Bioavailability of Carotenoids Added Into Processed Foods
This trial has been completed.
|Treatments||control, vegetable bread only, plain bread with vegetable mayonnaise, vegetable bread with plain mayonnaise|
|Sponsor||University of Aberdeen|
|Start date||July 2014|
|End date||March 2016|
|Trial size||20 participants|
|Trial identifier||NCT02246985, 14/HSMC/2010|
Carotenoids are a family of pigments found abundantly in fruits and vegetables. They are responsible for the colour of many fruits and vegetables such as tomatoes, melon, peppers and orange coloured fruits and vegetables. Carotenoids such as beta-carotene are important for the human body as precursors of vitamin A. They are also thought to be important as anti-oxidants and may help protect against cancer and heart disease. Although many foods are rich sources of carotenoids poor bioavailability often limits the amounts that are absorbed and available for metabolism in humans.
Devising practical ways and means of increasing carotenoid bioavailability could lead to better health outcomes. Processed foods are now widely eaten by many, both for their taste and convenience. No studies have thus far looked at the bioavailability of carotenoids that have been added into processed foods. Thus the purpose of this study is to investigate the bioavailability of carotenoids that have been incorporated into processed food products (bread and mayonnaise).
|Intervention model||crossover assignment|
|Primary purpose||health services research|
Change in Carotenoid concentrations in plasma and in chylomicron-rich fraction
time frame: At baseline, at every hour for up to 8 hours postprandial and at 24hours after test meal
Change in carotenoid concentration in urine
time frame: at baseline and at every hour for up to 8 hours post-prandial and at 24hours after test meal
All participants from 18 years up to 75 years old.
Inclusion Criteria: - Healthy males and females Aged between 18 and 75 years. Body mass index between 18.5 - 40 kg/m2. Blood pressure equal to or less than 139/89 mmHG. HbA1C less than or equal to 6.5%. Total blood cholesterol less than 6.0mmol/l Exclusion Criteria: - Suffering from Diabetes, kidney disease, hepatic disease, gout, gastrointestinal disorder, thromboembolic or coagulation disease, hypertension, thyroid disorder or hypercholesterolaemia On prescription medications Orlistat, Digoxin, Anti-arrhythmics, tricyclic anti-depressants, neuroleptics, oral anti-diabetic medication, insulin, anti-inflammatories, anti-pyretics and Statins Allergic/Intolerant to any of the foods in the study Vegetarian or Vegan Restricted eating and/or eating disorders Alcohol and/or substance abuse Regularly take nutritional supplements (once a day) Smoking Poor venous access and veins difficult to cannulate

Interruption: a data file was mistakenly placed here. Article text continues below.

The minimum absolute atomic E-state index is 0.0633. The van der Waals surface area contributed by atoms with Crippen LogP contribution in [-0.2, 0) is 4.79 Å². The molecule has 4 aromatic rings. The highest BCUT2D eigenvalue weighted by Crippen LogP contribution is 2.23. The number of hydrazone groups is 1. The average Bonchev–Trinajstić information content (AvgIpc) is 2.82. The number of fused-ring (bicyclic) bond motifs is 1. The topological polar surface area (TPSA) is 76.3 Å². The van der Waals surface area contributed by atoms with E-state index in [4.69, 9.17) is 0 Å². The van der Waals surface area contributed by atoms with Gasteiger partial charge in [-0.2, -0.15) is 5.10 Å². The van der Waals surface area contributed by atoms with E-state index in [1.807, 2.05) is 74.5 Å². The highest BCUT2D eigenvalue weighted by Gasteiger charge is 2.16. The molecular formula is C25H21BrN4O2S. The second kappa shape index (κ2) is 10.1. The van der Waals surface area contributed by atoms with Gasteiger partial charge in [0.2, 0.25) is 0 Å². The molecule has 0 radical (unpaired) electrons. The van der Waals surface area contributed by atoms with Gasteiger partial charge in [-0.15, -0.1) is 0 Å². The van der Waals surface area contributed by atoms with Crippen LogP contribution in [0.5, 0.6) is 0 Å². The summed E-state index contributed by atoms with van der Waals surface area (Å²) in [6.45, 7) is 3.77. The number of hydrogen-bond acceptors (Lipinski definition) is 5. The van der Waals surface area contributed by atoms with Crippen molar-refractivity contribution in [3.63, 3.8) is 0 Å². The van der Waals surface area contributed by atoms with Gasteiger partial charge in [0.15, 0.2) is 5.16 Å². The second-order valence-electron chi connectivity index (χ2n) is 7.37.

|Official title||Bioavailability of Carotenoids Incorporated Into Processed Foods: Bread and Mayonnaise|
|Principal investigator||Viren Ranawana, Msc, PhD|
|Description||Carotenoids are a diverse group of natural-occurring fat-soluble pigments. Whilst over 600 different types have been characterised around 20 have been found in human tissue in the postprandial state, however, over 90% of these absorbed carotenoids are made up of 6 specific types (alpha-Carotene, beta-carotene, Lycopene, Lutein, Zeaxanthin and Cryptoxanthin) There is good evidence to suggest that carotenoids play a notable role in human health both through their pro-vitamin activity and as biological antioxidants. Carotenoids are believed to be responsible for the beneficial effects of fruits and vegetables in preventing human chronic diseases such as cancer and cardiovascular disease. Increasing fruit and vegetables intakes in individuals can sometimes be difficult and unsustainable, therefore, increasing bioavailability may be an effective alternative approach to maximise health outcomes. A notable number of vegetables are rich sources of carotenoids, however, the amounts available to the human body for metabolism are often small due to poor bioavailability. For instance, studies have shown that bioavailability of carotenoids from carrots and tomatoes can be as low as 1-3%. The bioavailability of carotenoids has been shown to depend on factors such as their source, degree of cooking, processing, mechanical breakdown, presence of fat and interactions between carotenoids. Whilst the presence of fat significantly increases carotenoid absorption, the oil type, quantity and form it is in all affect bioavailability. Recent work suggests that carotenoid bioavailability improves when fat is present in the form of mayonnaise rather than as plain oil. This may be due to the emulsion properties of mayonnaise which allows better solubilisation of amphiphilic compounds such as carotenoids. Mayonnaise has also been shown to be more miscible in gastric juices (compared to plain oil) and this too may be contributing to the greater absorption of carotenoids. The present study builds upon this previous work and studies carotenoid bioavailability in processed food systems. Using a bread-mayonnaise meal the study compares carotenoid bioavailability when it is incorporated either into the bread or the mayonnaise. Furthermore, the study investigates the impact of mayonnaise on the bioavailability of carotenoids incorporated into a processed food (bread). The study will focus on the bioavailability of three principle carotenoids found in foods, alpha-carotene, beta-carotene and lycopene. Carrot and tomato are used as the sources of carotenoids. HYPOTHESIS Carotenoid bioavailability is influenced by the food matrix in which they are contained. OBJECTIVES 1. To compare the acute-phase bioavailability (systemic and gut absorption) of targeted carotenoids (alpha-carotene, beta-carotene and lycopene) when they are incorporated into the different processed food matrices (bread and mayonnaise) 2. Study how mayonnaise affects the acute bioavailability of carotenoids incorporated into a processed food.|